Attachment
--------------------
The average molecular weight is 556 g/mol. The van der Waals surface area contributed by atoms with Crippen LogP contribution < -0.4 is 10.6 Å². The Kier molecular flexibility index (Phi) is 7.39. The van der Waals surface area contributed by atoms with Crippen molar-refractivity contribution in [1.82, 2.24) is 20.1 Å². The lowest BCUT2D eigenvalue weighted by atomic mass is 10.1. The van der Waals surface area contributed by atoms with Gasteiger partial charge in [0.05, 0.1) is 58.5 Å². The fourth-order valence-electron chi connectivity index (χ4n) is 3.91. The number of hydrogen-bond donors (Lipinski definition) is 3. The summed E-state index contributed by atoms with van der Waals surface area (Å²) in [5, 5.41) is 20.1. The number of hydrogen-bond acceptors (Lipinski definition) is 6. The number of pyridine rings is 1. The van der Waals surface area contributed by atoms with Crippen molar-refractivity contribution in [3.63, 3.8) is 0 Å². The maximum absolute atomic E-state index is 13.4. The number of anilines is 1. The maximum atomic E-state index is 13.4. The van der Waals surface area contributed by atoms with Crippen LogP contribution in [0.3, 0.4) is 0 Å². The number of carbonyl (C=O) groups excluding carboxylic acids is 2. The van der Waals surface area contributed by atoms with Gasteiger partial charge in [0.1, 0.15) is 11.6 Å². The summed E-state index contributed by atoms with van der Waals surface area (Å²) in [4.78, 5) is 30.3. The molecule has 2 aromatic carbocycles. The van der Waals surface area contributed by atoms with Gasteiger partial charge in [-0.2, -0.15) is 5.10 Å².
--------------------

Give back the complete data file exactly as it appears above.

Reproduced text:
The average molecular weight is 556 g/mol. The van der Waals surface area contributed by atoms with Crippen LogP contribution < -0.4 is 10.6 Å². The Kier molecular flexibility index (Phi) is 7.39. The van der Waals surface area contributed by atoms with Crippen molar-refractivity contribution in [1.82, 2.24) is 20.1 Å². The lowest BCUT2D eigenvalue weighted by atomic mass is 10.1. The van der Waals surface area contributed by atoms with Gasteiger partial charge in [0.05, 0.1) is 58.5 Å². The fourth-order valence-electron chi connectivity index (χ4n) is 3.91. The number of hydrogen-bond donors (Lipinski definition) is 3. The summed E-state index contributed by atoms with van der Waals surface area (Å²) in [5, 5.41) is 20.1. The number of hydrogen-bond acceptors (Lipinski definition) is 6. The number of pyridine rings is 1. The van der Waals surface area contributed by atoms with Crippen molar-refractivity contribution in [3.63, 3.8) is 0 Å². The maximum absolute atomic E-state index is 13.4. The number of anilines is 1. The maximum atomic E-state index is 13.4. The van der Waals surface area contributed by atoms with Crippen LogP contribution in [0.3, 0.4) is 0 Å². The number of carbonyl (C=O) groups excluding carboxylic acids is 2. The van der Waals surface area contributed by atoms with Gasteiger partial charge in [0.1, 0.15) is 11.6 Å². The summed E-state index contributed by atoms with van der Waals surface area (Å²) in [4.78, 5) is 30.3. The molecule has 2 aromatic carbocycles. The van der Waals surface area contributed by atoms with Gasteiger partial charge in [-0.2, -0.15) is 5.10 Å².